The Lost Arts

My project, Cambium Lost Arts, is one dedicated to the exploration of any form of art or craft that has either been lost entirely or is dwindling as a result of industrialization and modern business efficiencies. What inspires my art is the conviction that old, discarded things can become new again. This is the animating spirit of lost art revival. Human innovation is remarkable—our curiosity, ingenuity, & desire to live beautifully & simply lead us to do great things—but this is all too often sacrificed for the sake of profit & power. So many astounding human innovations have been left for dead, despite having so much left to give. I aim to give them new life by showing that they can still be relevant, joyful, & progressive.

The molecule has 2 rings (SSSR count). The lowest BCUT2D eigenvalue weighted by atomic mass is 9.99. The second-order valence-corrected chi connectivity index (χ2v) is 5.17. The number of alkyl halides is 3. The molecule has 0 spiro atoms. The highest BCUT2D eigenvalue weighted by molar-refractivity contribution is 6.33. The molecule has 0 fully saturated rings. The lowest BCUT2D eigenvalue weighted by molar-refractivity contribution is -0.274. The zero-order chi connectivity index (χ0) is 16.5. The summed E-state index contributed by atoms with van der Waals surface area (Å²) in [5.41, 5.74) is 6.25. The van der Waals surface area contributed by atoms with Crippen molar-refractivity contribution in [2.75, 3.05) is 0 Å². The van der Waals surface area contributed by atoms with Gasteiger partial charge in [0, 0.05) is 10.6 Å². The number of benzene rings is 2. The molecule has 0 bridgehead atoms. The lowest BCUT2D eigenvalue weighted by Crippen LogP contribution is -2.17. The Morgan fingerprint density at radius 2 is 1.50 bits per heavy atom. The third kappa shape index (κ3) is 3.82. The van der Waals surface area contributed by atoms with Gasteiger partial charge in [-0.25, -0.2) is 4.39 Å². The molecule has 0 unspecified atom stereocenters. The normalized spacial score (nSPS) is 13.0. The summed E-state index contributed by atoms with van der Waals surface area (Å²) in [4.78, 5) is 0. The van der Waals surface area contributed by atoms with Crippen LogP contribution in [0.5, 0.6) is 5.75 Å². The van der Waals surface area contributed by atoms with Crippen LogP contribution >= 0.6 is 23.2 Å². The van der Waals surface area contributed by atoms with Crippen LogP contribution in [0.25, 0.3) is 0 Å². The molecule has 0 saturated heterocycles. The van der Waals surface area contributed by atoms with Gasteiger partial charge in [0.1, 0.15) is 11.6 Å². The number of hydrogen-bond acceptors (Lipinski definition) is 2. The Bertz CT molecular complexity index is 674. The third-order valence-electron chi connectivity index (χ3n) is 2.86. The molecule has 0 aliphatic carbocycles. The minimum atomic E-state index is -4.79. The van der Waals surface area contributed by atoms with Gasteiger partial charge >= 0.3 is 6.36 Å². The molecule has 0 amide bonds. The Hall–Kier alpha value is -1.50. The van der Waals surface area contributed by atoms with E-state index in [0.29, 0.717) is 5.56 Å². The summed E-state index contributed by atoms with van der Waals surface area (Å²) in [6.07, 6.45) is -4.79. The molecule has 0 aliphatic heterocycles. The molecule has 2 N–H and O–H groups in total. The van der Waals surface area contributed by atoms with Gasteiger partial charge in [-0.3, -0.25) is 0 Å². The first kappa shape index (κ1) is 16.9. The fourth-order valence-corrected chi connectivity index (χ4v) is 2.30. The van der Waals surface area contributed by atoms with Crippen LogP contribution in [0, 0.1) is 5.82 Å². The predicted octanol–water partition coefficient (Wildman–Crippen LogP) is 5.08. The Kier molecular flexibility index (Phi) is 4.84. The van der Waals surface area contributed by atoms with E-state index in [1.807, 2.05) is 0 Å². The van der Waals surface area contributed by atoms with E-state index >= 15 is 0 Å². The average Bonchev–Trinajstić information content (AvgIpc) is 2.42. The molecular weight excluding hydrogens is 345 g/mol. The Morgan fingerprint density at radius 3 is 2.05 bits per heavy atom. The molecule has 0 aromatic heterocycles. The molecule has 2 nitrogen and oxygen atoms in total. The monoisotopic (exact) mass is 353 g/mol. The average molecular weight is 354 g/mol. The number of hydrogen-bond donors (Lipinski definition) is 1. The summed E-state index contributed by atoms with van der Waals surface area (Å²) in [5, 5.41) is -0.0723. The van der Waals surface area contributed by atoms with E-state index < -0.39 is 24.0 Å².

Currently my focus is on hand-split white oak basketry in the Appalachian style—a journey that began in a used bookstore. This lost art originated with Cumbrian spelk basketry, and was brought to America with the English settlers where it was adapted and expanded upon throughout history. It was a craft practiced widely in Appalachia up until the early 20th century, when baskets became machine made, making them cheaper, less labor intensive, less structurally sound, and less beautiful. I aim to change that.

Each basket begins with a native white oak tree, sustainably harvested from my land in the Catskill Mountains, which I then carefully split—using only an axe and knife—to create thin, pliable strips. These strips become the frames for the baskets, each of which is a one-of-kind piece that takes approximately 28 hours to painstakingly make by hand. The strength and durability of white oak, crafted in an ancient style with updated forms, allows these baskets to last for generations, even with generous use.


Artist Amy Krone Harvesting a White Oak Tree for Baksetmaking